When approaching end-of-life issues, the Jewish tradi­tion calls on principles of Jewish law or Halacha as well as the written law found in the Bible and the oral tradition found in the Talmud. Rather than a system focused on individual rights, the Jewish tradition is grounded in duties. This talk will focus on how the principles and traditions in Judaism inform concrete decisions at the end of life.

Kevin Rodrigues, BAH, MTS
Clinical Ethicist, Centre for Clinical Ethics
Relational Hope – A Christian Theological Response to Hope and Healing at the End of Life
Diverse interpretation of religious texts by the wide range of Christian denominations may make it seem an impossible feat to speak to a “Christian” response to hope and healing. Despite denominational differences, individuals’ interpretation, the danger of anachronism, and perhaps general avoidance of concrete healthcare issues by many churches, this talk will look at the thematic common ground that Christians share when looking at hope and end of life care. Namely, hope ought to be viewed as relational: an interaction between patient and clinician, patient and family, patient and themselves, and finally, patient and God. In this context, Christian hope can be viewed as a dynamic concept, and a critical point to address in end of life decision-making interactions.

John Rice
Zahgausgai/Mukwa, 3rd Degree Midewiwin FNMJ Healer/Liaison, Early Psychosis Intervention Program Mental Health & Addiction Services of Simcoe County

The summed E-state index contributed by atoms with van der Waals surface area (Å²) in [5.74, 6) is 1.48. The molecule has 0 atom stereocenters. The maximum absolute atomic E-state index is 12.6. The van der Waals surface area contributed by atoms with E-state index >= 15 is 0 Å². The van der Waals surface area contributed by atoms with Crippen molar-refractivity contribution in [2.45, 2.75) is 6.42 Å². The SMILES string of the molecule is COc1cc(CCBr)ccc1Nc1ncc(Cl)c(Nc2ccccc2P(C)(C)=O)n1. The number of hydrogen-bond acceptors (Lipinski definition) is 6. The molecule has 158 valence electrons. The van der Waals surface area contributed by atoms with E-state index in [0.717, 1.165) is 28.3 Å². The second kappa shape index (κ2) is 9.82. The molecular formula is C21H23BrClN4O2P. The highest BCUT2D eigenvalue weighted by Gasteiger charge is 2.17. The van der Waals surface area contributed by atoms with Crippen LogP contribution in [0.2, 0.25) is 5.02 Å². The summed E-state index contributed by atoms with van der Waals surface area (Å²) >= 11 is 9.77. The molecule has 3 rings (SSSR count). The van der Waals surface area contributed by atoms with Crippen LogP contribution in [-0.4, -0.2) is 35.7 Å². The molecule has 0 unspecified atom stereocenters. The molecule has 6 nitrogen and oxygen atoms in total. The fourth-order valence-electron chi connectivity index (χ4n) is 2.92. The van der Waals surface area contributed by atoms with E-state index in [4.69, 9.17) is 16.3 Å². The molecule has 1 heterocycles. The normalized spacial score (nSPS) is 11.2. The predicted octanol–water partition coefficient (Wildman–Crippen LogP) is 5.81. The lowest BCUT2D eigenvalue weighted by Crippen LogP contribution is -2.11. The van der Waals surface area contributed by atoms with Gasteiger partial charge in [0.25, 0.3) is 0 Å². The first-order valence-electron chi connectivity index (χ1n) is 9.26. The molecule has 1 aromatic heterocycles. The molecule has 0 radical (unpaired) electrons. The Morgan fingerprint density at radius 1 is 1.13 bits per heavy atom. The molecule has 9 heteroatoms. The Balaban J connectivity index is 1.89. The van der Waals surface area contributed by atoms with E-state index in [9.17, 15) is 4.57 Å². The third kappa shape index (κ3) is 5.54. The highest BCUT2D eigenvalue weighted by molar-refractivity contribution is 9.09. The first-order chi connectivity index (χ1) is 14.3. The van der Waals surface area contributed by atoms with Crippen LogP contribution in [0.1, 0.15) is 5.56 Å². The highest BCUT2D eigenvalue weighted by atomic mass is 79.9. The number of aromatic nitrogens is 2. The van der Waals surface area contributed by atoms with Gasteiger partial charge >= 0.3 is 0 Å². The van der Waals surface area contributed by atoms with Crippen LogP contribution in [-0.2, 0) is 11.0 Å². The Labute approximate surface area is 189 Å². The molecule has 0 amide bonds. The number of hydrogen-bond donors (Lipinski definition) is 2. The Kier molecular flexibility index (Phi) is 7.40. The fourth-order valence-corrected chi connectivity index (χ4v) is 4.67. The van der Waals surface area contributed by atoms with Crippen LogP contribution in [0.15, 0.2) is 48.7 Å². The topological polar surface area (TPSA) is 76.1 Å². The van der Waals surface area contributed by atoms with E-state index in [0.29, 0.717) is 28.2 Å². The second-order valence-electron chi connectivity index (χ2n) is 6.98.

Spirit Journey – Pure Life to Send Off
The Anishinaabe believe that humans are spirit beings in physical fonn. The spirit journey begins before life and continues after life. Life is an experiential journey culminating in the achievement of the “Pure Life.” This time of life is recognized as the time when an individual has, through living, evolved into the human that the Creator intended. This talk focuses on the explanation of the Pure Life and the preparations an individual makes to return to the spirit world.

Brian Goldman, MD, MCFP(EM), FACEP
ED Physician, Schwartz Reisman Emergency Centre, Mount Sinai Hospital and Host of White Coat, Black Art on CBC Radio One
Getting Personal About End of Life Care
There is an old saying in health care: a health professional truly understands what it’s like to be a patient only by becoming the patient or the loved one of a patient. Dr. Brian Goldman knows a lot about that. In the past three years alone, Goldman and his sister were substitute decision makers during the final illnesses of both of their parents. As a son-in-law, he played a critical role at two significant moments near the end of his father-in-law’s life. Goldman takes an up close and personal look at end-of-life care in a time when resources are getting tighter, and a growing number of health professionals worry about futile medical care. He illustrates why he believes it’s impossible to help families make the best decisions without knowing a lot about the story of their lives.

Registration Information

Registration Fee:
(Includes Lunch and Refreshment Breaks)
Regular Rate: $150.00
Reduced Rate: $75.00
Seniors, Full-Time Students, CHAO Conference Registrants, & CCE Affiliates
(Centre for Clinical Ethics Affiliates include: Providence Healthcare, St. Joseph’s Health Centre, St. Michael’s Hospital, Pembroke Regional Hospital, Rouge Valley Health System, Runnymede Healthcare Centre, St. Joseph’s Health System Hamilton, Toronto Grace Health Centre, Waypoint Centre for Mental Health Care and West Park Healthcare Centre)

Please make cheque(s) payable to:
Centre for Clinical Ethics

For more information please contact:
Lynda Sullivan, Centre for Clinical Ethics
Telephone: (416) 530-6750
Fax: (416) 530-6621
E-mail: lsullivan@stjoestoronto.ca

For hotel reservations please call:
Toronto Marriott Bloor Yorkville
90 Bloor Street East (at Yonge)
(416) 961-8000